Thursday, July 28, 2011

Reality of faith, reality of love

1 John 4:20 (ESV)
If anyone says, “I love God,” and hates his brother, he is a liar; for he who does not love his brother whom he has seen cannot love God whom he has not seen.

The pastor invited his new neighbor to church. The neighbor responded quite negatively: “Sorry, pastor, but I think the church is full of hypocrites.”  The pastor replied, “There’s always room for one more!”

Sometimes people outside the fellowship think church is just a game, where we pretend to talk to God and pretend he talks to us through the Bible.  Or perhaps they think we’re honest and well-meaning, but we’re out of touch with reality.  Reality, to such skeptics, is limited to what we can know through our senses and human reason.  To their minds, religion is just superstitious leftovers from the pre-scientific age.

Such skeptics might be surprised to learn that the Apostle John was equally concerned for reality.  He wanted nothing to do with pretense, hypocrisy, or “religious” evasions of reality and truth.  John’s concern for faith was not separated from his concern for what is real.  His letter begins by invoking the evidence of human senses in the experience of the apostles:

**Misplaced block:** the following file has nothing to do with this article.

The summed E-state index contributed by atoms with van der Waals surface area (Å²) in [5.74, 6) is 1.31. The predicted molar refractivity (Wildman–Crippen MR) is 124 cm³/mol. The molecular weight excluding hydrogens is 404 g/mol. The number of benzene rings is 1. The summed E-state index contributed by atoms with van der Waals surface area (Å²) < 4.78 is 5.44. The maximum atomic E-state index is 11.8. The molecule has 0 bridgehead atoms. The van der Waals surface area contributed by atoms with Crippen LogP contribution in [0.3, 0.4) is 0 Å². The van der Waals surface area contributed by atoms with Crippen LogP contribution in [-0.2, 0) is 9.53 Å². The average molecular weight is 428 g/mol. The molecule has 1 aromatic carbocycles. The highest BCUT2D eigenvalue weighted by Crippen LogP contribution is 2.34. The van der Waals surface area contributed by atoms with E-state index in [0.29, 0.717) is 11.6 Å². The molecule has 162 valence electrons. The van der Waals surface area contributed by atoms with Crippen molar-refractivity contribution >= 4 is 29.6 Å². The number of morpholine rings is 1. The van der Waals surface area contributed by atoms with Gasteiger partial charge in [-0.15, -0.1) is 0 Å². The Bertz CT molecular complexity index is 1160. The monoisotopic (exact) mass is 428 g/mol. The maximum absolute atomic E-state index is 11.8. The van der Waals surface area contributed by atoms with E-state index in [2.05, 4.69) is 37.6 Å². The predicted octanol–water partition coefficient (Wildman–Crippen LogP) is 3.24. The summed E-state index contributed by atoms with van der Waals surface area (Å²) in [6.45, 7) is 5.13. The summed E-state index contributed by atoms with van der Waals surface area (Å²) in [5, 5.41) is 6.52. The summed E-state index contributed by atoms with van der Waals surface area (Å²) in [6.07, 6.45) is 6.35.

That which was from the beginning, which we have heard, which we have seen with our eyes, which we looked upon and have touched with our hands, concerning the word of life—the life was made manifest, and we have seen it, and testify to it and proclaim to you the eternal life, which was with the Father and was made manifest to us—
(1 John 1:1-2, English Standard Version)

Christianity is not “out of touch”!  Real Christian faith is profoundly in touch with reality—everyday reality and the deepest foundation of all reality: God himself.  John reports his personal experience of hearing, seeing, and touching with his hands the very Author of life.  John does not believe in fairy tales; he believes in the reality experienced in knowing Jesus, the life-giving Word of God who became a human and lived among us (John 1:14).

The foundation of Christianity is the reality of Jesus, who he is and what he does to give us eternal life.  Likewise the fruit of faith is located in reality.  First John exhorts us to be real as believers in Jesus.  Real faith shows itself by confession of the truth about Jesus, but also by obedience to God’s directions, and by genuine love for other people. The test of love is perhaps the greatest challenge John puts before us.  But because God’s love for us is real, he can make our love for others real—real enough to be examined even by the skeptics: “By this all people will know that you are my disciples, if you have love for one another” (John 13:35, ESV).

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